13tCIN5.52
13tJAX5.52
13tMIN5.52
16tNYJ5.53
16tPIT5.53
18ARZ5.56
19BUF5.57
20tCAR5.58
20tTB5.58
22tSL5.60
22tDAL5.60
24SEA5.64
25GB5.67
26BLT5.69
27KC5.73
28NYG5.74
29CHI5.75
30MIA5.85
31DEN5.87
32OAK5.88

 

But balance issues don’t just affect teams leaving too few men in, there are also teams that leave too many. One of the chief culprits are the Miami Dolphins. Sure, they don’t allow a lot of pressure to get to Chad Henne, but it takes leaving in the third highest average of pass blockers to get it done. Given that their offensive line itself is one of the better pass protecting units, it seemed like – either by design or quarterback call – the Dolphins would have been better served sending more men out on pass routes. Given how Henne played when under pressure we understand why they would want to limit it, but for the second year in a row they may have gone too far.
 
Same could be said for the New York Giants. While Eli Manning may be great at helping to keep pressure from turning into sacks, he can also often chuck the ball up for grabs. So, no surprise the Giants want to limit those plays where he is under duress, but perhaps a bit too often given their line’s ability to protect on their own. Of course, given how great it is to watch Ahmad Bradshaw stand up blitzers, perhaps they’re just keen on seeing that as much as possible?
 
Moving away from the issue of balance, there are some teams that recognize they have issues protecting the quarterback and try to get more men in to help with little impact. Take the Oakland Raiders who came closest to averaging six blockers per pass play. While no team kept in more extra men, only three teams gave up more pressure on a per play basis. It’s not really something you’d blame on the blocking of their skill players (none of them earned a significant negative grade), but rather a reflection on their quarterback’s knack for holding onto the ball, and their offensive line’s troubles.
 
It’s not too dissimilar a tale for Chicago who, despite the number of blockers they added, still walked away giving up the third highest amount of pressure. While their halfbacks helped out, the Bears thinking Brandon Manumaleuna could block like a tackle was folly. The tight end gave up pressure on 12.37% of pass plays he was blocking for, a huge number. If you’re going to keep men in to assist with protection, they need to do better than that.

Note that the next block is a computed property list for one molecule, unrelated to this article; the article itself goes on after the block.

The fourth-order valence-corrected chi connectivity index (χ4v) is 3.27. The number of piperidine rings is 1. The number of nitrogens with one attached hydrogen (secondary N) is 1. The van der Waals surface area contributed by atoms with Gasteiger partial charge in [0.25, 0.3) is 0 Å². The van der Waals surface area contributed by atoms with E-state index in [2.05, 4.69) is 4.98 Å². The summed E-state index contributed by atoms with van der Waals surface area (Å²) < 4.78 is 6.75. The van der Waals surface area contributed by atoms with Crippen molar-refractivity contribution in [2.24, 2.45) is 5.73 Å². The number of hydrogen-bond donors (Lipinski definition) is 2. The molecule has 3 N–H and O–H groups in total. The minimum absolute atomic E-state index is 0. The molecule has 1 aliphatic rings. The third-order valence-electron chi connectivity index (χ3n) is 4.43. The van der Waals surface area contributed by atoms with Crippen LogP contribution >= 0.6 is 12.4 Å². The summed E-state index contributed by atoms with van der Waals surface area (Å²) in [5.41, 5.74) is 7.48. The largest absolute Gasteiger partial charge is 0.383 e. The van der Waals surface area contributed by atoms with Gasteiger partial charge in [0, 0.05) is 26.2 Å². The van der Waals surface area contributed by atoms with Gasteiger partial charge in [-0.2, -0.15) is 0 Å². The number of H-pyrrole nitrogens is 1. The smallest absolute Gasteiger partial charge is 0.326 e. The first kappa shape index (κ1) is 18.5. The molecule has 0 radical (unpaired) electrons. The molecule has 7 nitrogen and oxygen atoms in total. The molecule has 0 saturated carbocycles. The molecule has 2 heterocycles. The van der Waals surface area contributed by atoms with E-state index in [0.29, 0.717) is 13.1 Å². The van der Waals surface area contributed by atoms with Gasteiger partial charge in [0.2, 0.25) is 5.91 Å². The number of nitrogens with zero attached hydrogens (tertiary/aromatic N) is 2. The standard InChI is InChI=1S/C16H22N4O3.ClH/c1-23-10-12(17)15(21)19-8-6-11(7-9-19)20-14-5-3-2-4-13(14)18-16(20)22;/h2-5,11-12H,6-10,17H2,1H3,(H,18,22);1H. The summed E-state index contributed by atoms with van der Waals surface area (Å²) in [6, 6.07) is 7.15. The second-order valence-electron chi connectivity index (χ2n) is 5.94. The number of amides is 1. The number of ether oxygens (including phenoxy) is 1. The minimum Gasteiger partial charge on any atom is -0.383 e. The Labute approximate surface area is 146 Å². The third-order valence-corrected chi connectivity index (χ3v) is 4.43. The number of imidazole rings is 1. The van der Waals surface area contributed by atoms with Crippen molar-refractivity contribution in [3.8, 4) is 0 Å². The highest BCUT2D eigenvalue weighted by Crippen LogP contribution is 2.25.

If there’s a message from this piece it’s that balance is key, and that sometimes, no matter how much you try, even keeping in extra men can’t overcome sub standard play from the offensive line or quarterback. Some teams get it very right (Atlanta, Indianapolis and Houston to name but three) and others, as we have mentioned, get it very wrong.
 
So there you have it. Our final look at some of the things that go into pass protection. All that remains now is our rankings, and if you come back tomorrow you’ll get a run down of No.’s 32 through 17.
 
See you tomorrow.
 
 
Follow Khaled on Twitter: @PFF_Khaled … and our official Twitter feed: @ProFootbalFocus
 
 

  • southbeach

    This may sound silly but what is a pass play? In your snap count stats, Aaron Rodgers is in for 727 pass plays but, you list him as dropping back 549 times. What’s he doing on the other 178 pass plays?

    • Neil Hornsby

      I think you’ll find that both of these are drop backs but the former includes the playoffs and the latter doesn’t

  • hounddog

    Maybe that is why Detroit had three broken QBs, four if you cound Matt twice.